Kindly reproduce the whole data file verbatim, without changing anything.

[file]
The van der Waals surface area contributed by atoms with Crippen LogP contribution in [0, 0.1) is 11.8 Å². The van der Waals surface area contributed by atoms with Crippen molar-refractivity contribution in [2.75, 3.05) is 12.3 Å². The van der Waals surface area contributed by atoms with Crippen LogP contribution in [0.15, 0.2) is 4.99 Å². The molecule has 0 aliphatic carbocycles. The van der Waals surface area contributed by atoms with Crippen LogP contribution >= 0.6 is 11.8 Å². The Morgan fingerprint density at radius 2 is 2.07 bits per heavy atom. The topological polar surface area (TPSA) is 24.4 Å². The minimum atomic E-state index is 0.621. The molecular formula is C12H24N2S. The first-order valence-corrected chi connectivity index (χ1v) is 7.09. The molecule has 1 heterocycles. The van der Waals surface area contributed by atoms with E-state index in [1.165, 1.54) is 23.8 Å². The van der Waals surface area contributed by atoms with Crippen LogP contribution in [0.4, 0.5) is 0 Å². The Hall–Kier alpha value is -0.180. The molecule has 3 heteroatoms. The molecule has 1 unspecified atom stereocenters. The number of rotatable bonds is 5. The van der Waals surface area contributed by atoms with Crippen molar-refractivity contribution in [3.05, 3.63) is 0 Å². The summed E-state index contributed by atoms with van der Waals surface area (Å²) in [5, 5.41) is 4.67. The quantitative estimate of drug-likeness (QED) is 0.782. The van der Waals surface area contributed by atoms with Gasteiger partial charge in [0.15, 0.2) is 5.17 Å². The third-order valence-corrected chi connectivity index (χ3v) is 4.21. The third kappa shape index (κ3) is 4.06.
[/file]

The van der Waals surface area contributed by atoms with Crippen LogP contribution in [0, 0.1) is 11.8 Å². The van der Waals surface area contributed by atoms with Crippen molar-refractivity contribution in [2.75, 3.05) is 12.3 Å². The van der Waals surface area contributed by atoms with Crippen LogP contribution in [0.15, 0.2) is 4.99 Å². The molecule has 0 aliphatic carbocycles. The van der Waals surface area contributed by atoms with Crippen LogP contribution >= 0.6 is 11.8 Å². The Morgan fingerprint density at radius 2 is 2.07 bits per heavy atom. The topological polar surface area (TPSA) is 24.4 Å². The minimum atomic E-state index is 0.621. The molecular formula is C12H24N2S. The first-order valence-corrected chi connectivity index (χ1v) is 7.09. The molecule has 1 heterocycles. The van der Waals surface area contributed by atoms with E-state index in [1.165, 1.54) is 23.8 Å². The van der Waals surface area contributed by atoms with Crippen LogP contribution in [0.4, 0.5) is 0 Å². The Hall–Kier alpha value is -0.180. The molecule has 3 heteroatoms. The molecule has 1 unspecified atom stereocenters. The number of rotatable bonds is 5. The van der Waals surface area contributed by atoms with Crippen molar-refractivity contribution in [3.05, 3.63) is 0 Å². The summed E-state index contributed by atoms with van der Waals surface area (Å²) in [5, 5.41) is 4.67. The quantitative estimate of drug-likeness (QED) is 0.782. The van der Waals surface area contributed by atoms with Gasteiger partial charge in [0.15, 0.2) is 5.17 Å². The third-order valence-corrected chi connectivity index (χ3v) is 4.21. The third kappa shape index (κ3) is 4.06.